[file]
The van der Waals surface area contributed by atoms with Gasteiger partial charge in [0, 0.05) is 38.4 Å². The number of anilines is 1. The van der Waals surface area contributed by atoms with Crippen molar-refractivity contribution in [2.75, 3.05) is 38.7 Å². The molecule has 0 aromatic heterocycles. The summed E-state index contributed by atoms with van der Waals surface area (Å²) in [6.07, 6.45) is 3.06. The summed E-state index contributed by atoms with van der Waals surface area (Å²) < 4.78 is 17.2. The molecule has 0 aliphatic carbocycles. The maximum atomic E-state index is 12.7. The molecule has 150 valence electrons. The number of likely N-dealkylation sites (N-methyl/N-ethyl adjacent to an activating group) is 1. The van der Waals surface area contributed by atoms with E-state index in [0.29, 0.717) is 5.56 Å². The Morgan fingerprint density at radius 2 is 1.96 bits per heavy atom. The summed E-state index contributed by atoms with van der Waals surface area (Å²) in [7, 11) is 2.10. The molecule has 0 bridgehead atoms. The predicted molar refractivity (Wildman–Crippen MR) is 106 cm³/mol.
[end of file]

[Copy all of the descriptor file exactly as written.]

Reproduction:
The van der Waals surface area contributed by atoms with Gasteiger partial charge in [0, 0.05) is 38.4 Å². The number of anilines is 1. The van der Waals surface area contributed by atoms with Crippen molar-refractivity contribution in [2.75, 3.05) is 38.7 Å². The molecule has 0 aromatic heterocycles. The summed E-state index contributed by atoms with van der Waals surface area (Å²) in [6.07, 6.45) is 3.06. The summed E-state index contributed by atoms with van der Waals surface area (Å²) < 4.78 is 17.2. The molecule has 0 aliphatic carbocycles. The maximum atomic E-state index is 12.7. The molecule has 150 valence electrons. The number of likely N-dealkylation sites (N-methyl/N-ethyl adjacent to an activating group) is 1. The van der Waals surface area contributed by atoms with E-state index in [0.29, 0.717) is 5.56 Å². The Morgan fingerprint density at radius 2 is 1.96 bits per heavy atom. The summed E-state index contributed by atoms with van der Waals surface area (Å²) in [7, 11) is 2.10. The molecule has 0 bridgehead atoms. The predicted molar refractivity (Wildman–Crippen MR) is 106 cm³/mol.